But the campaigns do not know Iowans. Iowans are fair-minded and good-hearted, and the Ames Straw Poll, which will be held this Saturday, is good fun to them, not serious politics.

Only the media treat it seriously, and only after writing for weeks and weeks about how meaningless it is.

As The Washington Post put it Tuesday, "the results are not very reliable in predicting who will win the Iowa caucuses, the GOP nomination or ultimately, the presidency."

Which is 100 percent correct and which is why about 700 members of the media are expected to show up at Ames on Saturday, why network superstars will be among them, and the press is already doing projected weather reports: 81 degrees, partly cloudy, no locusts.

Why do the media care so much about something that means almost nothing?

Because Ames is a Death Star, that's why. The media want winners and losers very, very early. They do not want to have to pretend that large numbers of candidates are equally important and equally deserving of coverage or inclusion in debates.

So when the media report who does poorly at Ames, those candidates' money will dry up, the candidates will drop out and the media will feel justified paying attention to only the top tier. (Unless, of course, some of the top tier wisely choose to skip Ames, which some are doing this year.)

"The Grim Reaper is going to be waiting outside the field house in Ames, Iowa," Pat Buchanan said in August 1999. "I think it's going to kill off several people."

It did, including Buchanan, who came in fourth, and left the Republican Party. "Candor compels us to admit that our vaunted two-party system is a snare and a delusion, a fraud upon the nation," Buchanan thundered after Ames. "Our two parties have become nothing but two wings on the same bird of prey."

Wow. Imagine what he would have said if he had come in fifth.

But Ames is capable of surprising, which means surprising the media, since the media are the only people with expectations at this point.

In 2007, Mike Huckabee wowed the crowd by saying: "I can't buy you. I don't have the money. I can't even rent you. The straw poll is not about electing a straw man, but giving the people of Iowa a chance to prove they are mature voters and savvy. They are buying the cereal, not just the box."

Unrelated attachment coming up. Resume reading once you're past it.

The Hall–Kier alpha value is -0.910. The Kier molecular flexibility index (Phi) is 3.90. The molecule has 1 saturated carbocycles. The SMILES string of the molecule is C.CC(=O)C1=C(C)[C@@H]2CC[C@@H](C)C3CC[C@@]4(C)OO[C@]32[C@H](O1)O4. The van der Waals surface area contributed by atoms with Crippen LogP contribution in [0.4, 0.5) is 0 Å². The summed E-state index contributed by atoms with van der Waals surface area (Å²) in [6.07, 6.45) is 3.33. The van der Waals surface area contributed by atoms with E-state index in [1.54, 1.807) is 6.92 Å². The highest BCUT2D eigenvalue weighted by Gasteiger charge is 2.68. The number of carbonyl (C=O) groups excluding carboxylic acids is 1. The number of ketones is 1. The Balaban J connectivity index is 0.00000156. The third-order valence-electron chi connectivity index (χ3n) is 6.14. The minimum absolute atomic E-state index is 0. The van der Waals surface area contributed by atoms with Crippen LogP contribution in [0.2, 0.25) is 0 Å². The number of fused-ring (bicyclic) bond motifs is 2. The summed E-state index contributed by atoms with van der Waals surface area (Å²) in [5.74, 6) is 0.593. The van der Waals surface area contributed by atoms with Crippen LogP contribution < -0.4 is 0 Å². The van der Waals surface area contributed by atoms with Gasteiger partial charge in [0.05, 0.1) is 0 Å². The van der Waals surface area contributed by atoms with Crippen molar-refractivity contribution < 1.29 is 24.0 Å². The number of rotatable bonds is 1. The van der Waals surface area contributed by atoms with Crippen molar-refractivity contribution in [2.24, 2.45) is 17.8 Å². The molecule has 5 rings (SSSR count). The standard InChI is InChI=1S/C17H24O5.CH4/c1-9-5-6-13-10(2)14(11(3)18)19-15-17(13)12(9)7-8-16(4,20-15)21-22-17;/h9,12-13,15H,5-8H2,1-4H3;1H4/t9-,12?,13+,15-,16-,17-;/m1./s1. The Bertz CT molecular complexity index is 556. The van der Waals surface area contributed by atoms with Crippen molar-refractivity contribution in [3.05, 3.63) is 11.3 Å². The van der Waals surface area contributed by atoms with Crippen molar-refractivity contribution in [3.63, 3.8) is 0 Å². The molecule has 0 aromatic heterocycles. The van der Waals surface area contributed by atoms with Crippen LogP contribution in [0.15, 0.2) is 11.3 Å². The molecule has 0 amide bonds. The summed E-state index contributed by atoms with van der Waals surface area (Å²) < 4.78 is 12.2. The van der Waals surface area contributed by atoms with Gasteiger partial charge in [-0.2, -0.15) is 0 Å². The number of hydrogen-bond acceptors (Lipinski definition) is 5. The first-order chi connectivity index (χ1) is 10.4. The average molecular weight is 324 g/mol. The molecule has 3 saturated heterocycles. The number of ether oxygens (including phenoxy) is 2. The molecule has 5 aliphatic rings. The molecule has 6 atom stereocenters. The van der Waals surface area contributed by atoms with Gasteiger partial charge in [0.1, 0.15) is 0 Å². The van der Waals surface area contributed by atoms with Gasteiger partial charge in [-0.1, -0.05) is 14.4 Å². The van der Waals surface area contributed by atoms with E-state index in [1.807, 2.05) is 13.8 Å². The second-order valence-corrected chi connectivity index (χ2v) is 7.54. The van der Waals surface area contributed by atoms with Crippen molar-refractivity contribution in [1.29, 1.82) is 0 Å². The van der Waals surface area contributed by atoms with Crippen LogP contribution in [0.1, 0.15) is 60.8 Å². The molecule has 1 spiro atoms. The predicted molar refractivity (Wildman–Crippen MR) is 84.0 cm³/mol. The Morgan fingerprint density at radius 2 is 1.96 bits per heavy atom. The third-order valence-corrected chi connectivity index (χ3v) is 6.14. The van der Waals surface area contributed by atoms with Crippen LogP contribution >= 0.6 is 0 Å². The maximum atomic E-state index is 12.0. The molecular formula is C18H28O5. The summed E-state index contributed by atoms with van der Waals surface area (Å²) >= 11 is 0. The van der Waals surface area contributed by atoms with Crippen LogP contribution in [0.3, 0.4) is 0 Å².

Huckabee lost, of course. Mitt Romney had bought many more voters at Ames that year. In fact, Huckabee, while coming in second, didn't even come in a close second. Romney got 31.5 percent of the vote and Huckabee got 18.1 percent.

But Huckabee was savvy enough to write the reporters' stories for them. "For me to come in second is the story," Huckabee told the press when the tally was announced. "For me to hold the front-runner under 50 percent is the story."

And so it became the story. And Huckabee won the Iowa caucuses and the nomination of his party and became the 44th president of the United States. No. Wait. Huckabee won the Iowa caucuses, but lost the nomination to John McCain, who lost the presidency to Barack Obama, who now wonders why he wanted the job in the first place.

So you can see how important straw polls are.

The Democratic Party bans straw polls, saying they are a waste of time and money. I have always suspected the party actually bans them, however, because Democrats are afraid they might hold a political event where fun might break out.

In the past, Ames has featured indoor fireworks, Jack Kemp throwing mini-footballs to the crowd, Pat Robertson supporters wearing revolving red lights on their heads and what Americans love most: shopping. In 1999, the best-selling item was a postcard depicting Hillary Clinton in a black leather bra spanking a nude President Clinton who was sprawled across her lap and smiling.

Ames is a spectacle in a spectacle-driven political process. It will be covered live and analyzed live. Ames tells you much more about the media than about the candidates, which is a good thing.

It means we are keeping our priorities straight.

Every weekday JewishWorldReview.com publishes what many in Washington and in the media consider "must reading." Sign up for the daily JWR update. It's free. Just click here.


Comment on Roger Simon's column by clicking here.


Roger Simon Archives


© 2009, Creators Syndicate